• For manufacturers, regulatory consistency between the EU and the UK makes it easier to market sunscreens in both markets, although specific differences need to be taken into account, especially in terms of notification and legal representation.

  • For consumers, these regulations ensure that sunscreens available on the market are safe and effective, offering reliable protection against the harmful effects of sun exposure. It is crucial that consumers follow the instructions for use provided on the labeling to maximize the effectiveness of the product.

In both the European Union and the United Kingdom, sunscreen regulation focuses on ensuring the safety and effectiveness of these essential products. Although there are specific differences in post-Brexit regulatory implementation, the shared commitment to consumer protection continues to be a fundamental pillar in both territories.


SPF: United States

FDA regulations

The regulation of sunscreens in the United States, especially those categorized as over-the-counter (OTC) medications, is an area of rigorous oversight conducted by the Food and Drug Administration (FDA).

The classification of sunscreens as OTC is due to their essential role in preventing sunburn and potentially reducing the risk of skin cancer and premature aging caused by exposure to ultraviolet (UV) rays.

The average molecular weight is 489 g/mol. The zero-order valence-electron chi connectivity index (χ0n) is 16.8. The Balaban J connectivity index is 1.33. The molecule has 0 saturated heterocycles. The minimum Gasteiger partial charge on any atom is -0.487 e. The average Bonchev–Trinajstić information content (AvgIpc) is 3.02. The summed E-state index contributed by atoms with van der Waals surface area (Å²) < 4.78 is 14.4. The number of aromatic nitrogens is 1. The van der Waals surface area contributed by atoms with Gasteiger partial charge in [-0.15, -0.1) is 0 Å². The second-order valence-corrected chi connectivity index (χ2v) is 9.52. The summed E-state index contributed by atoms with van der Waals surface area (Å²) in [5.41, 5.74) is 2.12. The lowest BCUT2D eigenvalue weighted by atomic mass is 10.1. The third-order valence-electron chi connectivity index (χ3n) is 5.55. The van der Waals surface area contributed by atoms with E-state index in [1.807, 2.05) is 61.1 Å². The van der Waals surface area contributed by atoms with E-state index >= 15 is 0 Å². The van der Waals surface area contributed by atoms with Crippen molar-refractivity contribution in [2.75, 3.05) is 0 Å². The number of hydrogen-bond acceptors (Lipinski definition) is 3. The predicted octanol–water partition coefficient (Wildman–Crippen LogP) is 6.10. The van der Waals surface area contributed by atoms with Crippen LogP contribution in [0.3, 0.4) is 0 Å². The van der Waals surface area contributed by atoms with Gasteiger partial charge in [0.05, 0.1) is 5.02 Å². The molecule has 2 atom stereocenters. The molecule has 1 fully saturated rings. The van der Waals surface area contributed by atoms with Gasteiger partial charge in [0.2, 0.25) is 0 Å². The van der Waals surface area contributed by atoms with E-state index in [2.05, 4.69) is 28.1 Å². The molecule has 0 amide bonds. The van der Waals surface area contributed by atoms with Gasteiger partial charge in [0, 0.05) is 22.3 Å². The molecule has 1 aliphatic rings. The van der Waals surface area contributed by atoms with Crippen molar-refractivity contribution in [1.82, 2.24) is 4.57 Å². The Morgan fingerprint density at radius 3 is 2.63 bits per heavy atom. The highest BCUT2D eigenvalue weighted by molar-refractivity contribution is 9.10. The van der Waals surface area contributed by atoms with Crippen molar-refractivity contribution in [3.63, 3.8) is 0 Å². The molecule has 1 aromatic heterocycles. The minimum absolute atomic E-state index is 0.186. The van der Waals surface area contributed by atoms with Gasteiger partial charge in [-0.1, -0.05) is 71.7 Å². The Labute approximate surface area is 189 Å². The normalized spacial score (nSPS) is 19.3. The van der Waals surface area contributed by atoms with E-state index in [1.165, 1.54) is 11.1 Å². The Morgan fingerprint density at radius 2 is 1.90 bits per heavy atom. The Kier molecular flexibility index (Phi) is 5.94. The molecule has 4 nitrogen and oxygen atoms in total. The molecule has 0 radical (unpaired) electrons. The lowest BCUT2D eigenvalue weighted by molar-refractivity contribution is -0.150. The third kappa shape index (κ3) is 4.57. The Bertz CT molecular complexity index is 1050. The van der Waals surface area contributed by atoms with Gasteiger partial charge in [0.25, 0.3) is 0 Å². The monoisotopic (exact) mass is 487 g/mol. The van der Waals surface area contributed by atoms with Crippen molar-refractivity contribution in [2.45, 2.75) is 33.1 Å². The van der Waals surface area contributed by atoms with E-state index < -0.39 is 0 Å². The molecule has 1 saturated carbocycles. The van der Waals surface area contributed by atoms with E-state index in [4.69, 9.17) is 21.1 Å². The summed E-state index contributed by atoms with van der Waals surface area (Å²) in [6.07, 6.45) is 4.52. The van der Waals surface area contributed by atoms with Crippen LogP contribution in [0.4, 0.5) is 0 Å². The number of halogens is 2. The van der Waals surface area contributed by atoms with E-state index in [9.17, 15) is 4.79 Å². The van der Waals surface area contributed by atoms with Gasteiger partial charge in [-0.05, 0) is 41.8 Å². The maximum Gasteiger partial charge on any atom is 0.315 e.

Sunscreen Monograph

A key component of the regulation is the "Sunscreen Monograph," a document that establishes conditions under which sunscreens can be considered safe and effective, and therefore, marketed without the need for individual prior approval by the FDA. .

The monograph details aspects such as:

  • Allowed active ingredients and their concentrations.

  • Test methods to determine Sun Protection Factor (SPF) and broad spectrum protection.

  • Labeling requirements, including instructions for use and warnings.

Labeling and Claims

  • SPF (Sun Protection Factor): It must indicate the level of protection against UVB rays.

  • Broad Spectrum Protection: Indicates whether the product offers balanced protection against both UVA (which can contribute to skin cancer and premature aging) and UVB.

  • Water Resistance: If a product claims to be water resistant, it must specify how long it remains effective when swimming or sweating, based on standard tests.

Active ingredients

The sunscreen monograph identifies active ingredients that have been recognized as safe and effective for use in sunscreens. Any new ingredient that is intended to be used requires the submission of a New Drug Application (NDA) for evaluation and approval by the FDA.

Challenges and Regulatory Updates

The science and technology behind sunscreens are constantly evolving, leading the FDA to periodically review and update its regulations. This includes re-evaluating the safety of active ingredients and considering approval of new ingredients that may offer additional or improved benefits.

Implications for Consumers

Consumers should be aware of the importance of using sunscreens that meet FDA regulations to ensure effective protection against sun damage. It is essential to read and follow labeling instructions, paying particular attention to SPF, broad-spectrum protection, and water resistance claims.